We all know, or should, that using NTFS as the file system in Windows 2000 for the workstations in your company is the better security decision to make, although there may be a slight performance hit when using this file system. When you upgrade to Windows 2000, of course, you get the option of installing NTFS or using the FAT system. The former requires a "clean install," which means you must wipe out the computer's drive and restore...
all the data in some way. Still, it's worth it for the security available. But when you do this, there are some default permissions the installer grants, and you need to know what they are and where they're applied.
The NTFS filing system has been around since the introduction of Windows NT. As we know this filing system offers much more enhanced security features than the standard FAT system.
Administrators should, however, be aware of the various permissions that are used, especially when sharing a drive, so that they can, if necessary, change some of the default settings. Since the list of permissions is lengthy I have included the following link, which should be used as a guide for administrators and anyone one else who might be interested in the various permission that are available when sharing a resource.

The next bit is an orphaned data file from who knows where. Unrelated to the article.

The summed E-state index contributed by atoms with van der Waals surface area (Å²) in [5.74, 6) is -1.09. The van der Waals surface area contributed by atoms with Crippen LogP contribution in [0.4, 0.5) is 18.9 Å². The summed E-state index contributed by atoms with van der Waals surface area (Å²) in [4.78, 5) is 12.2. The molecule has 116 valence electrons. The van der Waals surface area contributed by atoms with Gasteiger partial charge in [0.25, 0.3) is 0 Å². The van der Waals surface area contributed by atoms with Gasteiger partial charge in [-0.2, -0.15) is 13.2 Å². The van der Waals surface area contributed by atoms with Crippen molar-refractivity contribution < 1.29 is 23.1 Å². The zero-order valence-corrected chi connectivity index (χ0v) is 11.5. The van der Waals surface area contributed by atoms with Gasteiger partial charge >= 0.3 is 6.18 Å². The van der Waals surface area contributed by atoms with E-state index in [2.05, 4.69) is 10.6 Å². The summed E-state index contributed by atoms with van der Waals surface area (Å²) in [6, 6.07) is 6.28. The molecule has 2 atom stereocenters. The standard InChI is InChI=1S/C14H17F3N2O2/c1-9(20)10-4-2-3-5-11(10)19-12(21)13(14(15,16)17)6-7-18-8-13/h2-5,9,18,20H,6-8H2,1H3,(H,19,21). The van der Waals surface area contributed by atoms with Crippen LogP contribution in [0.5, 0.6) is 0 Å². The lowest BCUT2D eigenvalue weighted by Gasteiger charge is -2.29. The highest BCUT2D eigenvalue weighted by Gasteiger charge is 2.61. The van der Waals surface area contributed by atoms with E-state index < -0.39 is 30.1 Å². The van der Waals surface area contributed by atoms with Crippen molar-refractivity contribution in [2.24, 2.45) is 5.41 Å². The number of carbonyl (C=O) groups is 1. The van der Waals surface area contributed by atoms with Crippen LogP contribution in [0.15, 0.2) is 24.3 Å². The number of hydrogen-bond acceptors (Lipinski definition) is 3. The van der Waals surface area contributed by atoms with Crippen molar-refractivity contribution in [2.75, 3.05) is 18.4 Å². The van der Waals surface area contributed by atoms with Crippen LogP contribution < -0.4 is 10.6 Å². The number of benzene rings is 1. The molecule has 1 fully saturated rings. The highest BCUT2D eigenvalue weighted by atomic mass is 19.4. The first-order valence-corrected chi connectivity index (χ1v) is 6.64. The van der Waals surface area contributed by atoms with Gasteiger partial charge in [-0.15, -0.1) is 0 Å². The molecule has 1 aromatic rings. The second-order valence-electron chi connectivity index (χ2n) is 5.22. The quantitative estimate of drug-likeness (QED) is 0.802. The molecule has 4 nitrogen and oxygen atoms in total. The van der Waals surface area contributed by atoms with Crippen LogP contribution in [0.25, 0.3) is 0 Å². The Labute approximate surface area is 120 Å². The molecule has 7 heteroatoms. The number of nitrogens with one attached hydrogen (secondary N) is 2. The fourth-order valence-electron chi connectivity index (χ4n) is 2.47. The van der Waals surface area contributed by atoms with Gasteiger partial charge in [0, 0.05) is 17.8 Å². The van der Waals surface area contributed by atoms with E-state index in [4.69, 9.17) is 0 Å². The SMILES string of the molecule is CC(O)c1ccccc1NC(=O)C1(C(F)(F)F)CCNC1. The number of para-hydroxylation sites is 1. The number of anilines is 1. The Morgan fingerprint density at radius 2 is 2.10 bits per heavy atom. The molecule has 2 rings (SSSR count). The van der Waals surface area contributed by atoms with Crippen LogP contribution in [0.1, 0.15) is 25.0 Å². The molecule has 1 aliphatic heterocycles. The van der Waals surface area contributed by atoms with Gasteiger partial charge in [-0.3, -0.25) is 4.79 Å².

This link will take you to the Microsoft TechNet page. Simply type Q244600 (the knowledge based article) then click the go button.
(If you're upgrading to Windows XP, you have the option to convert to NTFS after installation, by starting a command window and then executing the CONVERT command. For permissions in XP, click this link: http://support.microsoft.com/default.aspx?scid=kb;en-us;290403.)
Adesh Rampat has 10 years experience with network and IT administration. He is a member of the Association Of Internet Professionals, the Institute For Network Professionals, and the International Webmasters Association. He has also lectured extensively on a variety of topics.